About this Article
Written by: Garrett Weaver
Written on: April 2nd, 2008
Tags: biomedical engineering, health & medicine
Thumbnail by: Pitel/Flickr
About the Author
In Spring 2008, Garrett was a sophomore at USC's Viterbi School of Engineering set to graduate with a degree in Biomedical Engineering in May 2010.
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Volume X Issue II > Working Against Our Evolution: The Positive and Negative Effects of Antibiotic Use in Humans and Emerging Alternatives
The introduction of antibiotics in the twentieth century has led to their widespread use, as they have become a prevalent class of drugs prescribed worldwide. A continuous demand for antibiotics has circulated throughout the medical community to treat ailments that range from the common throat infection to life-threatening staphylococcus infections. Increased usage of antibiotics by the public has been associated with a rise in drug-resistant strains of pathogenic bacteria, a trend that poses a large problem for the medical community. Multiple solutions that have been proposed to ensure the continued treatment of bacterial infections, including limiting the use of antibiotics and the introduction of new advancements to treat such infections.

Birth of a "Miracle Drug"

Figure 1: Antibiotic pills.
A slight fever, difficulty swallowing, chills, and a bright red throat -- these are symptoms associated with a common throat infection caused by streptococcus, a pathogenic bacterium [1]. Up until the early 20th century, no effective treatments were available to treat an ailment that is now considered non-threatening in the public eye. Even when under the care of a physician, other bacterial infections involved serious complications and fatality in many cases. Now, such infections are easily cured by using antiobiotics (see Fig. 1), which were once considered a "miracle drug" in the years of World War II [2].
The roots of antibiotics trace back to Alexander Fleming, an English scientist who isolated a mold that inhibits the growth of bacteria. This mold would go on to become known as penicillin, the name of the derived metabolite that demonstrates the ability to breakdown bacterial cells [2]. From this point on, drug companies placed a large emphasis on the discovery of other molds and organic materials that could be used to derive and synthesize new antibiotics. Currently, antibiotics are the second most prescribed class of drugs in the United States [3]. Such a fact validates the significant impact of Fleming's discovery on the current medical system.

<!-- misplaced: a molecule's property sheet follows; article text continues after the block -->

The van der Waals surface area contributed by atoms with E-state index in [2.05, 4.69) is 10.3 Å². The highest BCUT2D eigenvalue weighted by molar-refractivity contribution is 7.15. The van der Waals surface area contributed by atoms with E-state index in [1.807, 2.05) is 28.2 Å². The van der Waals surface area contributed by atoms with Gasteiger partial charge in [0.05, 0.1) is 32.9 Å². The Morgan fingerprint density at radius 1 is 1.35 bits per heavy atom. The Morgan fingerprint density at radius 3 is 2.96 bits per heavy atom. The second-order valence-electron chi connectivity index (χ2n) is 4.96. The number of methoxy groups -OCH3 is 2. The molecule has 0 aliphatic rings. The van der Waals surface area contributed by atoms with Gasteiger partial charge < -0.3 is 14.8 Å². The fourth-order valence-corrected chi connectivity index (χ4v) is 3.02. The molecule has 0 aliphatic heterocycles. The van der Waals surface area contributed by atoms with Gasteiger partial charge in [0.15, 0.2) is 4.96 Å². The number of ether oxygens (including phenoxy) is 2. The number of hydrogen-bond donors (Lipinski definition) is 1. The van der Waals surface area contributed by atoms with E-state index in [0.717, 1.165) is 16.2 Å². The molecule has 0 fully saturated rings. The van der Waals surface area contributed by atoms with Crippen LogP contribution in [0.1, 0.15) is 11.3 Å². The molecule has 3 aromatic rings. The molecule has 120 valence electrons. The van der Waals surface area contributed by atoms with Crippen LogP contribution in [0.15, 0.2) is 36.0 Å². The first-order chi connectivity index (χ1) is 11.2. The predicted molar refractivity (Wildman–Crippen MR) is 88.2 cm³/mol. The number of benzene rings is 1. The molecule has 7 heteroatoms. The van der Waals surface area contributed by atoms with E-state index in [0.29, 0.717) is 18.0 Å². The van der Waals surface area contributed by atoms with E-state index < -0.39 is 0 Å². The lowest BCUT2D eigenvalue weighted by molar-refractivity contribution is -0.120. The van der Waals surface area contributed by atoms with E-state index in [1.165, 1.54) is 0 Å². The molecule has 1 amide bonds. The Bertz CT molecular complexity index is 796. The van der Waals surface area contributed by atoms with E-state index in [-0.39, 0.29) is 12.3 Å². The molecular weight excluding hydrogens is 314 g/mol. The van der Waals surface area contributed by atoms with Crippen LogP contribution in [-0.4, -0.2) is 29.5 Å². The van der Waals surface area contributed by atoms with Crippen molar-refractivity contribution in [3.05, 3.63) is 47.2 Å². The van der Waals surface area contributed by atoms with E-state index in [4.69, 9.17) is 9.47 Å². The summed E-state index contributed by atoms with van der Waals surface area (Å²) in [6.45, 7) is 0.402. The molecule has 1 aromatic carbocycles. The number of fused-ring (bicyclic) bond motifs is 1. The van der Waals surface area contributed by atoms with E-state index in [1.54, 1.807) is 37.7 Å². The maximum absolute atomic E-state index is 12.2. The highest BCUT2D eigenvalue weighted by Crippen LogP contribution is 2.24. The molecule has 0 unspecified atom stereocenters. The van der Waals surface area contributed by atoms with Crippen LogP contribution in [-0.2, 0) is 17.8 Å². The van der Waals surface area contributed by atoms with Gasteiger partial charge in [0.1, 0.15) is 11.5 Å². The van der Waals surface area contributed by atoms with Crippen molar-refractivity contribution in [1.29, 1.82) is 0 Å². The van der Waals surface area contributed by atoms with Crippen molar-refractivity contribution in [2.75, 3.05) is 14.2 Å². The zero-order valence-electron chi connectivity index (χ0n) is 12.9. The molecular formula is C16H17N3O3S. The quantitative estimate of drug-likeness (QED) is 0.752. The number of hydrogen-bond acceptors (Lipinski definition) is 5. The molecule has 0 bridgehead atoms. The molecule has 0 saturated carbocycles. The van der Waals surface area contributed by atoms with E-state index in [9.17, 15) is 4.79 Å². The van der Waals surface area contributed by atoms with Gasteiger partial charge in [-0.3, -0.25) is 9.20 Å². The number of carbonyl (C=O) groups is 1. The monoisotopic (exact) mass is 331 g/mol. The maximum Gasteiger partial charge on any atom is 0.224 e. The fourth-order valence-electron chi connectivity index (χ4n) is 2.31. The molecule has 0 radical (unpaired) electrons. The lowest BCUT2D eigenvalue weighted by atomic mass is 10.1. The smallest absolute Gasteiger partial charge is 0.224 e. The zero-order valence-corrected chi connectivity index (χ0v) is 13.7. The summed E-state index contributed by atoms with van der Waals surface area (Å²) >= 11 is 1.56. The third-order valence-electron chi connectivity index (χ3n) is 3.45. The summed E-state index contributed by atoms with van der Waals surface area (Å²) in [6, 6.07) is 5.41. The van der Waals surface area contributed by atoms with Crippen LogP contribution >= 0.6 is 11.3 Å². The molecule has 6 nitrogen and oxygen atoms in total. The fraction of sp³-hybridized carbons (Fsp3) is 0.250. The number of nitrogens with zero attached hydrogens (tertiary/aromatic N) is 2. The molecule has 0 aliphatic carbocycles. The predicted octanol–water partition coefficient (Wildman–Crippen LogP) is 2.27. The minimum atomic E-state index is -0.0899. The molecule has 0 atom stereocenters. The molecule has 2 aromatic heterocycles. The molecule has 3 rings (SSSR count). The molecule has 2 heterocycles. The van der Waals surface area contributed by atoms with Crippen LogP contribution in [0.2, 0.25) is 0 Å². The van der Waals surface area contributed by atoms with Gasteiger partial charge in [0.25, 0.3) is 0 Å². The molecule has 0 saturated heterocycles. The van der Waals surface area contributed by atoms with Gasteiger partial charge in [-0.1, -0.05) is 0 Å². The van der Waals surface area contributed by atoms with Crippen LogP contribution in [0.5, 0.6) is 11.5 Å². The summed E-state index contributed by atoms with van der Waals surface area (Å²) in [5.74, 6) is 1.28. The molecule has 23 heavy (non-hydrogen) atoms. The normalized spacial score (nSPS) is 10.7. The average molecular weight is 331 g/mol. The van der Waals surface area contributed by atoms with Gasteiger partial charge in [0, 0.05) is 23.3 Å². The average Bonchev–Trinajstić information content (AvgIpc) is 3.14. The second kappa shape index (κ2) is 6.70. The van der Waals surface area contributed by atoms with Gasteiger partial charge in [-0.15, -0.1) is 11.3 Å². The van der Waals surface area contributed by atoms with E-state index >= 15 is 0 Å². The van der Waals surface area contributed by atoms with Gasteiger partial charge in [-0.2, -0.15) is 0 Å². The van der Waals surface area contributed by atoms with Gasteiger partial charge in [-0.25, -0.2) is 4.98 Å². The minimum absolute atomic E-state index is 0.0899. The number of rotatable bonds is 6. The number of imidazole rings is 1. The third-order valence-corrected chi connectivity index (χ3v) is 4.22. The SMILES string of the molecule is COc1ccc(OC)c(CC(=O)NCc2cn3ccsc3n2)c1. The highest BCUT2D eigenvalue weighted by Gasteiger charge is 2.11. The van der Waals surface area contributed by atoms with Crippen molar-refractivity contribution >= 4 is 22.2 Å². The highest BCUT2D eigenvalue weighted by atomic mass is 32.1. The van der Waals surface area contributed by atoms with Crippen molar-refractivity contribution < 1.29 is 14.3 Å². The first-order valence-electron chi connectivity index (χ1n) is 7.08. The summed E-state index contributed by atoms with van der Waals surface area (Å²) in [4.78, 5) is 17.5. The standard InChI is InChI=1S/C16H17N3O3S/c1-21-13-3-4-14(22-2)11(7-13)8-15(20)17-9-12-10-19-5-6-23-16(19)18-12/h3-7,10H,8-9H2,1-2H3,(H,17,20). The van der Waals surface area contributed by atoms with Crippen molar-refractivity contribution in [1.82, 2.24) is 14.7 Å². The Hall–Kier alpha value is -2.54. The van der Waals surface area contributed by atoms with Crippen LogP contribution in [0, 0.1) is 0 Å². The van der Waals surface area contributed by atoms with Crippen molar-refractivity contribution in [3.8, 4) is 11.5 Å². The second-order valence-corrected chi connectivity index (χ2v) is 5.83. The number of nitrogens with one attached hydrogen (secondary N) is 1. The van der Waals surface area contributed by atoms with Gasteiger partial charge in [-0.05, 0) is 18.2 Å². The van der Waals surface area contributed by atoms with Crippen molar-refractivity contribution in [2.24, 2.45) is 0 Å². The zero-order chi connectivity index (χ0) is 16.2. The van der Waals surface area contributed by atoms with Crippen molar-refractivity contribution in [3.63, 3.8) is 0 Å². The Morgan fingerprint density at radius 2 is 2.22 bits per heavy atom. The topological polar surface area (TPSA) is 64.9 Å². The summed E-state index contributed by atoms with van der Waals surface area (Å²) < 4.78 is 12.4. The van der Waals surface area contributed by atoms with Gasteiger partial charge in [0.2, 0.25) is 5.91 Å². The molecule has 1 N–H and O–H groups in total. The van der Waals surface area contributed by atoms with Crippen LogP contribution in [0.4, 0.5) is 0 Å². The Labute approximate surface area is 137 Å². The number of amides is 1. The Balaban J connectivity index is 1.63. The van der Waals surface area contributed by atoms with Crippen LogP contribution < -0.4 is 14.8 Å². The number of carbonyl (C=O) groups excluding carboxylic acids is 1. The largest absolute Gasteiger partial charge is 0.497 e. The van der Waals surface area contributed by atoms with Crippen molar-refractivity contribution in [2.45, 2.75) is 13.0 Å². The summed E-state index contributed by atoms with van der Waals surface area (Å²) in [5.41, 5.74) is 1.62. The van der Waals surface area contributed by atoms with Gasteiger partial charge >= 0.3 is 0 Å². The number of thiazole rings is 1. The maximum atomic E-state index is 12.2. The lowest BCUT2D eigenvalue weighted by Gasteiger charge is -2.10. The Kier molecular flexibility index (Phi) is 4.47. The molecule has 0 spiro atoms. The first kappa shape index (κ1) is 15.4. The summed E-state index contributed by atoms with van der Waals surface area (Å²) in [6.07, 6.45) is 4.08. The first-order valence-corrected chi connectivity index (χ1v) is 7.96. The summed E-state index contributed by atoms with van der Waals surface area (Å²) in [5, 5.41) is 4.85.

The 21st century poses a new challenge for the medical community, to retain the effectiveness of antibiotics that are currently in use. The success of antibiotics is limited by the fact that increased use can strengthen the resistance of the particular pathogen that is being treated. With an improved understanding of bacterial cells and their ability to become resistant, scientists look to maintain the efficacy of antibiotics and develop alternative methods to treat pathogenic strains. In the coming years, researchers will have to balance the benefits of antibiotics with the looming threat of creating a "superbug" that no known antibiotic can treat.